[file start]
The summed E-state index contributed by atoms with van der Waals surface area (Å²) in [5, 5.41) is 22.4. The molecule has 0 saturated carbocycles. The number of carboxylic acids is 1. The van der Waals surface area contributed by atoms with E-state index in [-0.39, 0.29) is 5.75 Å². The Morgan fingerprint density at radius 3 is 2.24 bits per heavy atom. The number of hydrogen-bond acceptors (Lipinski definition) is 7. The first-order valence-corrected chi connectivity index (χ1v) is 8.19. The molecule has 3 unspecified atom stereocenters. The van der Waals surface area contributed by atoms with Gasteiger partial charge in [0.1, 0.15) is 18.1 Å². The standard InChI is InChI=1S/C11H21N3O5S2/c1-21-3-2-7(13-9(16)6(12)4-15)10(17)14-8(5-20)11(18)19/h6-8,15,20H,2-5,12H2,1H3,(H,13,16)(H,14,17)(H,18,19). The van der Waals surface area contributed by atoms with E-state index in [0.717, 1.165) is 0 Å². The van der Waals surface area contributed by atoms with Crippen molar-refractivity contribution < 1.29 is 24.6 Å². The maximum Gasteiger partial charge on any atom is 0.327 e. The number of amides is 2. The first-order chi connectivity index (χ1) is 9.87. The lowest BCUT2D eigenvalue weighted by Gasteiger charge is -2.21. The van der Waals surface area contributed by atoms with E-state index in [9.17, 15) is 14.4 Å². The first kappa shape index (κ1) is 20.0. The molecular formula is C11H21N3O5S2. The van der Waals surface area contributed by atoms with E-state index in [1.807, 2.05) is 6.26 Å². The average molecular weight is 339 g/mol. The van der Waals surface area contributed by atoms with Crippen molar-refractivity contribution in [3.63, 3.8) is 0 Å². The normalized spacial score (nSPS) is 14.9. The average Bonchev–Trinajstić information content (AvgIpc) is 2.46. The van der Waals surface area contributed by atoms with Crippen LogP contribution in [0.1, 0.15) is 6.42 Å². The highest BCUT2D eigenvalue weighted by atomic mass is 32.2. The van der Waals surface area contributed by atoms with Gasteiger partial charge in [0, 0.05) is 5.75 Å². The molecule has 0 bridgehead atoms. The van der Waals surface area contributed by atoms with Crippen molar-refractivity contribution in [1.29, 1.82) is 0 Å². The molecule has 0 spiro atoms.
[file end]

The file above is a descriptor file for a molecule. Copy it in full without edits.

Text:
The summed E-state index contributed by atoms with van der Waals surface area (Å²) in [5, 5.41) is 22.4. The molecule has 0 saturated carbocycles. The number of carboxylic acids is 1. The van der Waals surface area contributed by atoms with E-state index in [-0.39, 0.29) is 5.75 Å². The Morgan fingerprint density at radius 3 is 2.24 bits per heavy atom. The number of hydrogen-bond acceptors (Lipinski definition) is 7. The first-order valence-corrected chi connectivity index (χ1v) is 8.19. The molecule has 3 unspecified atom stereocenters. The van der Waals surface area contributed by atoms with Gasteiger partial charge in [0.1, 0.15) is 18.1 Å². The standard InChI is InChI=1S/C11H21N3O5S2/c1-21-3-2-7(13-9(16)6(12)4-15)10(17)14-8(5-20)11(18)19/h6-8,15,20H,2-5,12H2,1H3,(H,13,16)(H,14,17)(H,18,19). The van der Waals surface area contributed by atoms with E-state index in [0.717, 1.165) is 0 Å². The van der Waals surface area contributed by atoms with Crippen molar-refractivity contribution < 1.29 is 24.6 Å². The maximum Gasteiger partial charge on any atom is 0.327 e. The number of amides is 2. The first-order chi connectivity index (χ1) is 9.87. The lowest BCUT2D eigenvalue weighted by Gasteiger charge is -2.21. The van der Waals surface area contributed by atoms with E-state index in [9.17, 15) is 14.4 Å². The first kappa shape index (κ1) is 20.0. The molecular formula is C11H21N3O5S2. The van der Waals surface area contributed by atoms with E-state index in [1.807, 2.05) is 6.26 Å². The average molecular weight is 339 g/mol. The van der Waals surface area contributed by atoms with Crippen molar-refractivity contribution in [3.63, 3.8) is 0 Å². The normalized spacial score (nSPS) is 14.9. The average Bonchev–Trinajstić information content (AvgIpc) is 2.46. The van der Waals surface area contributed by atoms with Crippen LogP contribution in [0.1, 0.15) is 6.42 Å². The highest BCUT2D eigenvalue weighted by atomic mass is 32.2. The van der Waals surface area contributed by atoms with Gasteiger partial charge in [0, 0.05) is 5.75 Å². The molecule has 0 bridgehead atoms. The van der Waals surface area contributed by atoms with Crippen molar-refractivity contribution in [1.29, 1.82) is 0 Å². The molecule has 0 spiro atoms.